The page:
Dismissed upon its release as a disaster, Orson Welles’s Mr. Arkadin (a.k.a. Confidential Report) a few years later was declared by Cahiers du cinéma as one of the greatest films ever made. This enigmatic masterwork, now available to stream on the Criterion Channel on FilmStruck, tells the story of an elusive billionaire who hires an American smuggler to investigate his past, leading to a dizzying descent into a cold-war European landscape. The film’s history is also marked by this vertigo. There are at least eight Mr. Arkadins—three radio plays, a novel, several long-lost cuts, and the controversial European release known as Confidential Report. We’ve gathered all of these elements in one landmark edition, which also features interviews and episodes from the radio program on which the film is based.
Also up this week: an in-depth profile of legendary French filmmaker Robert Bresson, a spotlight on life in the counterculture, a rock-and-roll double feature, and the final season of the era-defining television series Split Screen.
Bresson gave his first on-camera interview well into his career for Robert Bresson: Without a Trace, a 1965 episode of the French television series Cinéastes de notre temps, filmed during the production of Au hasard Balthazar. In a wide-ranging conversation with Cahiers du cinéma critic François Weyergans, Bresson sheds light on his personal philosophy of filmmaking—and his fondness for Goldfinger. Watch an excerpt from the documentary here, and check out other episodes of Cinéastes on the Channel, including profiles of John Cassavetes and Max Ophuls.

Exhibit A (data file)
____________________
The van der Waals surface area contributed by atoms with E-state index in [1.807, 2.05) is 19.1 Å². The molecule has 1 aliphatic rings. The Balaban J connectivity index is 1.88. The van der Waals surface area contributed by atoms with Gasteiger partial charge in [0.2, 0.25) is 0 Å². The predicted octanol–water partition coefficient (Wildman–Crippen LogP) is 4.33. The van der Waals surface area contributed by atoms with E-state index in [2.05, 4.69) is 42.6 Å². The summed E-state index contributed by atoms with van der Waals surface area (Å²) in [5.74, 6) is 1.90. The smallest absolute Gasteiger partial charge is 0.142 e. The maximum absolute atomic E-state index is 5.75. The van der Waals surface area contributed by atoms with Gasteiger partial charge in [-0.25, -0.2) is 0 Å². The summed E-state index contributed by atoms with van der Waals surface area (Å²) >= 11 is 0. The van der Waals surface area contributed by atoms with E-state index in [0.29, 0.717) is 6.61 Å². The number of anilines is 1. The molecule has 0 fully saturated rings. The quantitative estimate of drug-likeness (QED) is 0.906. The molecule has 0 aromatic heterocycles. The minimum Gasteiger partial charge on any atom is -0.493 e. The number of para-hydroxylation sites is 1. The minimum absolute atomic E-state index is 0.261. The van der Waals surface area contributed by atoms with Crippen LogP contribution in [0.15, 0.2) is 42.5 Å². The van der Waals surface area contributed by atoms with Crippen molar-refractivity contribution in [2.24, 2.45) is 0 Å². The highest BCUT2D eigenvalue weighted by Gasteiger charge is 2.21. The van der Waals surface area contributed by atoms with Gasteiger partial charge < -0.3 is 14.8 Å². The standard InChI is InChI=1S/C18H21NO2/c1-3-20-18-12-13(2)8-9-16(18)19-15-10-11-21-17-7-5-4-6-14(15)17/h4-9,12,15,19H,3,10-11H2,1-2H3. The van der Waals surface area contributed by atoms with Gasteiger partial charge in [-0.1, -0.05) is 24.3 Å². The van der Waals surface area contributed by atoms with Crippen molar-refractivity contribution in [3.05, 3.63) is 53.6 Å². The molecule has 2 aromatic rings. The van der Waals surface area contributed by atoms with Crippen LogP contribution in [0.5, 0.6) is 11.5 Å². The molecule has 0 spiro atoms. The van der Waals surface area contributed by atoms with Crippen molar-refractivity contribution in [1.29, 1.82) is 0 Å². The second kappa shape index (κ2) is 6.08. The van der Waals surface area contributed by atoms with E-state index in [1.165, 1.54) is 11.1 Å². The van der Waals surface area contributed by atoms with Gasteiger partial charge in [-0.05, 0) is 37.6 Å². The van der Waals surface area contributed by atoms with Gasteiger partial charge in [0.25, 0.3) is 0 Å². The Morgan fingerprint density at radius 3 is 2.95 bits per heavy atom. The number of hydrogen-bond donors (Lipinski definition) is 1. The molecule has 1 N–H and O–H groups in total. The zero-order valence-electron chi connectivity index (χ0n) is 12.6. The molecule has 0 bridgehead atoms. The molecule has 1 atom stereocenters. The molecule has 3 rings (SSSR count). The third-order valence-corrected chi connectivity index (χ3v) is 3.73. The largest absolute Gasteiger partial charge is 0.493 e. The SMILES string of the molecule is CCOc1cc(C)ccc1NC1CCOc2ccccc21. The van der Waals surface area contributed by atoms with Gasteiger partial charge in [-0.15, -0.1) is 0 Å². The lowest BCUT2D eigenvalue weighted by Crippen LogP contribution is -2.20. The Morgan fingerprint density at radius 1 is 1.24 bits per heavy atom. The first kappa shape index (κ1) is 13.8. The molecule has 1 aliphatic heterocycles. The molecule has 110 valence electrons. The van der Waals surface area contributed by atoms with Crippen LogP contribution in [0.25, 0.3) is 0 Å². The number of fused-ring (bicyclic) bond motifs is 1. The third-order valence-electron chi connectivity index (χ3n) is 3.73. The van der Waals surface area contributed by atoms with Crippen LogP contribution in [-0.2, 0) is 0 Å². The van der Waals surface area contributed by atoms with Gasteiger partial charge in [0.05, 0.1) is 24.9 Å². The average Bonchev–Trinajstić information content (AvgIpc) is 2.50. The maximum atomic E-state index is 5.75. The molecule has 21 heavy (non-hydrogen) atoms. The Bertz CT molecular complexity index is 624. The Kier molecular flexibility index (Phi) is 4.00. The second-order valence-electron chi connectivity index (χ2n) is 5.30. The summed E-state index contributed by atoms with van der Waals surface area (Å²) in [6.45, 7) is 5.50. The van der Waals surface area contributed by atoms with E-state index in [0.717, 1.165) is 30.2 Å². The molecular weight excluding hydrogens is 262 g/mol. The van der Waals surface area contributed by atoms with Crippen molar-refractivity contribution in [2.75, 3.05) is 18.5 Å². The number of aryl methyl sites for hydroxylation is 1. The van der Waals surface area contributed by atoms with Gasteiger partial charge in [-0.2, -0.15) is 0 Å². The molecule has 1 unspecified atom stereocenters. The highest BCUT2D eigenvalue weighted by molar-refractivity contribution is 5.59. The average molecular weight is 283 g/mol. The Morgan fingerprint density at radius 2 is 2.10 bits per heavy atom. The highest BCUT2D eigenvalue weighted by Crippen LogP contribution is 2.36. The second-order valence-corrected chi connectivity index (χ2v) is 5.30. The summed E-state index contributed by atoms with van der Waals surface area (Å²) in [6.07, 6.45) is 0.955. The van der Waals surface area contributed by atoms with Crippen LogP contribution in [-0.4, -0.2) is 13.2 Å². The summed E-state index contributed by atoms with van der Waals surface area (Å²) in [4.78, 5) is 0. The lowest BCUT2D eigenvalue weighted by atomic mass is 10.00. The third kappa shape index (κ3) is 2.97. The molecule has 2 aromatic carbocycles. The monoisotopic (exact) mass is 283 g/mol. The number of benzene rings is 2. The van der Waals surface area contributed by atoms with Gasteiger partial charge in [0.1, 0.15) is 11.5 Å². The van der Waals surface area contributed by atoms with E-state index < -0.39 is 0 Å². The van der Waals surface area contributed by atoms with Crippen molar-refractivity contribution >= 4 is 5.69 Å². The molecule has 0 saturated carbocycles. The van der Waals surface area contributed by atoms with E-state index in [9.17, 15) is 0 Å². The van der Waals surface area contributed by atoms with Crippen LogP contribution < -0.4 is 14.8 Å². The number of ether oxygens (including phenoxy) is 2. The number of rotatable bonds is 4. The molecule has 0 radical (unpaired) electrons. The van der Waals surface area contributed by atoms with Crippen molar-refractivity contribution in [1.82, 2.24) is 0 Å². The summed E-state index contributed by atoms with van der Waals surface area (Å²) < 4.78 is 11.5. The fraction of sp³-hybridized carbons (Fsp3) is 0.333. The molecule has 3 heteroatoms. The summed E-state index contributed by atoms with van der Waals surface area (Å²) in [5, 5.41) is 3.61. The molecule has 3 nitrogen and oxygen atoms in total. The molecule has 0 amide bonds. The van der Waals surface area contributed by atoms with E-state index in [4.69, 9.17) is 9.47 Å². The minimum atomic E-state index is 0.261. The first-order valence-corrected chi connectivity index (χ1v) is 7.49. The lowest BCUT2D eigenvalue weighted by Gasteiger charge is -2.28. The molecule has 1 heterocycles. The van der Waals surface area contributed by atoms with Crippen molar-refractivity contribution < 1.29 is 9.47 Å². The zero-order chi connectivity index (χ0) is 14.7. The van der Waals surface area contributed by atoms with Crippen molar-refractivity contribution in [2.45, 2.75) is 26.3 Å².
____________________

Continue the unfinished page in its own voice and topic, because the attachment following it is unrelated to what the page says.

Two warm, colorful portraits of the counterculture: in Agnès Varda’s short documentary Uncle Yanco (1967), the first of several freewheeling films she made in California, the French New Wave doyenne meets, for the first time, an eccentric relative who lives on a houseboat in Sausalito; in the bittersweet and lived-in comedy Together (2000), Swedish director Lukas Moodysson sets up camp amid a particularly dysfunctional Stockholm commune in the 1970s.
Friday Night Double Feature: Gimme Shelter and This Is Spinal Tap
One of the all-time great rock documentaries takes the stage alongside the quintessential rock mockumentary. Albert and David Maysles’s Direct Cinema landmark Gimme Shelter (1970) captures the Rolling Stones near the end of their 1969 U.S. tour, at a free outdoor concert in San Francisco that suddenly turned violent. Rob Reiner’s uproarious This Is Spinal Tap (1984) tags along with a much more hapless band on the road (brought to life by Christopher Guest, Michael McKean, and Harry Shearer), all the while skewering the excesses and absurdities of heavy metal.
A priceless time capsule of movie-loving culture at the turn of the millennium, John Pierson’s groundbreaking series Split Screen premiered on IFC twenty years ago. Over the past several months, we’ve been celebrating the show’s anniversary, and now we’ve finally reached its tenth and final season. Among the highlights: a quest to unearth a long-buried Cecil B. DeMille set, and a trip to a remote Fijian cinema that would go on to inspire Steve James’s 2005 documentary Reel Paradise.